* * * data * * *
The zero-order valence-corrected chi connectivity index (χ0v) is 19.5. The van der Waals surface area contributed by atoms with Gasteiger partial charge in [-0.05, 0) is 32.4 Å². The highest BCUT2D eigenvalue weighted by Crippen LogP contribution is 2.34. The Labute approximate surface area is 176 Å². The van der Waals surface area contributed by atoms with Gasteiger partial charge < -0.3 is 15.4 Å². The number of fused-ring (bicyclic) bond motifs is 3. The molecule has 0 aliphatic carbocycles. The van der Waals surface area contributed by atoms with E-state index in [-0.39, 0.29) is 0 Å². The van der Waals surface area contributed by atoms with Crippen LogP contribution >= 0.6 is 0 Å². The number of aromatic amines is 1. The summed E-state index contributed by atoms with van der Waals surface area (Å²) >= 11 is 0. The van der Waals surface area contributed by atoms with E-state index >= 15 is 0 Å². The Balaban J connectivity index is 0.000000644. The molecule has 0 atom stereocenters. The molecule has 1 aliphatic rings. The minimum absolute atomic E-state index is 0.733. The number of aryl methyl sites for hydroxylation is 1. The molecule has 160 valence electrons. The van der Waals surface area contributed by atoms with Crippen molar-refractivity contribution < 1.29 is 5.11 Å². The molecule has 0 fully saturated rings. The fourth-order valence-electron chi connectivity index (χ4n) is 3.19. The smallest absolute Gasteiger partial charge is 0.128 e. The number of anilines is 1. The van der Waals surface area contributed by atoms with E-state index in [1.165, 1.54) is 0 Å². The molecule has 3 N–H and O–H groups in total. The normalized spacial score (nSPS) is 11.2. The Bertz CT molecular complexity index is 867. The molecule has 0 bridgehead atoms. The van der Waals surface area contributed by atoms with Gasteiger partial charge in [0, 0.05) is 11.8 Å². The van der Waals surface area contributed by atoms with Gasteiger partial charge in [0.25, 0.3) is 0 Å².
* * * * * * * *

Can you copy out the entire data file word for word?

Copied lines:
The zero-order valence-corrected chi connectivity index (χ0v) is 19.5. The van der Waals surface area contributed by atoms with Gasteiger partial charge in [-0.05, 0) is 32.4 Å². The highest BCUT2D eigenvalue weighted by Crippen LogP contribution is 2.34. The Labute approximate surface area is 176 Å². The van der Waals surface area contributed by atoms with Gasteiger partial charge < -0.3 is 15.4 Å². The number of fused-ring (bicyclic) bond motifs is 3. The molecule has 0 aliphatic carbocycles. The van der Waals surface area contributed by atoms with E-state index in [-0.39, 0.29) is 0 Å². The van der Waals surface area contributed by atoms with Crippen LogP contribution >= 0.6 is 0 Å². The number of aromatic amines is 1. The summed E-state index contributed by atoms with van der Waals surface area (Å²) >= 11 is 0. The van der Waals surface area contributed by atoms with E-state index >= 15 is 0 Å². The Balaban J connectivity index is 0.000000644. The molecule has 0 atom stereocenters. The molecule has 1 aliphatic rings. The minimum absolute atomic E-state index is 0.733. The number of aryl methyl sites for hydroxylation is 1. The molecule has 160 valence electrons. The van der Waals surface area contributed by atoms with Crippen molar-refractivity contribution < 1.29 is 5.11 Å². The molecule has 0 fully saturated rings. The fourth-order valence-electron chi connectivity index (χ4n) is 3.19. The smallest absolute Gasteiger partial charge is 0.128 e. The number of anilines is 1. The van der Waals surface area contributed by atoms with E-state index in [1.165, 1.54) is 0 Å². The molecule has 3 N–H and O–H groups in total. The normalized spacial score (nSPS) is 11.2. The Bertz CT molecular complexity index is 867. The molecule has 0 bridgehead atoms. The van der Waals surface area contributed by atoms with Gasteiger partial charge in [0, 0.05) is 11.8 Å². The van der Waals surface area contributed by atoms with Gasteiger partial charge in [0.25, 0.3) is 0 Å².